Technology companies' patent practices have shifted from using them to defend their own inventions to deploying them as an important part of competitive strategies in the mobile market.
Companies such as Microsoft, Apple, and Google are being sued and issuing counter suits for various types of technology. For example, Microsoft has as many as 2,000 patents that are at issue over smartphone and tablet technologies. Microsoft already has reached licensing agreements with Samsung, HTC, and Acer, which together hold more than 50 percent of the U.S. Android smartphone market share by units.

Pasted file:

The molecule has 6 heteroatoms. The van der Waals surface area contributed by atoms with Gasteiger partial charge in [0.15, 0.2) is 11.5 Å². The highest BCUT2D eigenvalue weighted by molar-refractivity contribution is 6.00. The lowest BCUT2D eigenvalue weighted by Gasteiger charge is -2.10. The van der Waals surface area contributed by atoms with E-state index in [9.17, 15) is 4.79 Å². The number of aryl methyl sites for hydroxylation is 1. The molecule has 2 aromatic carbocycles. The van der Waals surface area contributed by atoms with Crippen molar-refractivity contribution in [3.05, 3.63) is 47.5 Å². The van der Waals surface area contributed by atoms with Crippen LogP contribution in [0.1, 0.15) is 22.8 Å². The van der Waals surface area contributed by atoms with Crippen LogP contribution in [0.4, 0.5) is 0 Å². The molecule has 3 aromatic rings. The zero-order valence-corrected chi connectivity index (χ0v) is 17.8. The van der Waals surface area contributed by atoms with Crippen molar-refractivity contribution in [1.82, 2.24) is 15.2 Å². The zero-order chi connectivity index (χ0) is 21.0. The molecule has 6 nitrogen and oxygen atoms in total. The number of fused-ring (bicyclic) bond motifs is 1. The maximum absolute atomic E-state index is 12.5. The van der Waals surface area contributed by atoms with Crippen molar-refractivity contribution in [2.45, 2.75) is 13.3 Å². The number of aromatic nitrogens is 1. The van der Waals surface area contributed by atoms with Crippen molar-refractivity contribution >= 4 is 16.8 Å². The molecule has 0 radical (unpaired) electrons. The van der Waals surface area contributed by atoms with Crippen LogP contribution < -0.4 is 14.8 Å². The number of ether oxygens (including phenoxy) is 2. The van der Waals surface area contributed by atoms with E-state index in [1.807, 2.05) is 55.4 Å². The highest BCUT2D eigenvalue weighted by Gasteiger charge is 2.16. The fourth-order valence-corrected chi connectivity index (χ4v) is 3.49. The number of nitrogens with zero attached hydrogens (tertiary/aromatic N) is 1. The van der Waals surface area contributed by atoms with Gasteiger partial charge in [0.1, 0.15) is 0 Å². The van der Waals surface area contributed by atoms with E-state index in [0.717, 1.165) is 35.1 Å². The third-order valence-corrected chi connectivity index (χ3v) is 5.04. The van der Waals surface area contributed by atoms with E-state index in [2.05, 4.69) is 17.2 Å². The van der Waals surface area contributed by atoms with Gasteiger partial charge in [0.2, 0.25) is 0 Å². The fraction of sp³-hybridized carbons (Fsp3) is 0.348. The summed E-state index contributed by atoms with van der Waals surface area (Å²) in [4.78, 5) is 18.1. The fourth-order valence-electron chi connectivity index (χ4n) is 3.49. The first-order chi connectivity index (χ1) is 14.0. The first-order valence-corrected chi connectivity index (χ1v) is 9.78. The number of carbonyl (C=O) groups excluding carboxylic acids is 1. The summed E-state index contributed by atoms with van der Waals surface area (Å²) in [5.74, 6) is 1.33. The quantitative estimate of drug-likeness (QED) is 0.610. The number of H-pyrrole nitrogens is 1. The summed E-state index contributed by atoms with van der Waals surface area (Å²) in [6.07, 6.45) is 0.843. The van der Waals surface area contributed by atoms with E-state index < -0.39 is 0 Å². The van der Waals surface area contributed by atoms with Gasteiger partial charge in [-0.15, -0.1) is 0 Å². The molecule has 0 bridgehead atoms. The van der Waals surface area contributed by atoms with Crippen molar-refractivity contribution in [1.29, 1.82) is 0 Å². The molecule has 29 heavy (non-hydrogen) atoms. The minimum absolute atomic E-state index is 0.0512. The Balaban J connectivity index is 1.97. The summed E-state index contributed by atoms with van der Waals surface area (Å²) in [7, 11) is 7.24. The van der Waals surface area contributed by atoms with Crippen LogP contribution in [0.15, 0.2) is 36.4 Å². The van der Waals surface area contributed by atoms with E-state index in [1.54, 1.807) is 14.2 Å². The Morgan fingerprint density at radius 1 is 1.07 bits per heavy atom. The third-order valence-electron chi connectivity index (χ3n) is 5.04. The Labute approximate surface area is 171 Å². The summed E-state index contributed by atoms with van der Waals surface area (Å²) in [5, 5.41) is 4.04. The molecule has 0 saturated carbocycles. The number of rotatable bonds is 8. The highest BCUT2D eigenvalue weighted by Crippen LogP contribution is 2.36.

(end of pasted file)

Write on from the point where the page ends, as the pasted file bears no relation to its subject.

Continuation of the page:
Based on royalties of $3 to $6 per device, Microsoft will receive about $444 million in fiscal year 2012 from Android-based device makers with whom it has negotiated agreements, according to Goldman Sachs.
Because the mobile market is still so new, companies are "fighting it out in any way they can," with products, marketing, and patent portfolios, says University of Washington professor Andrew Torrance. He compares the battle over mobile computing patents to the earlier days of the personal computer. "I think we're in the early stages of a similar battle in mobile computing, which will eventually settle down like it did with PC computing," Torrance says.
From Seattle Times
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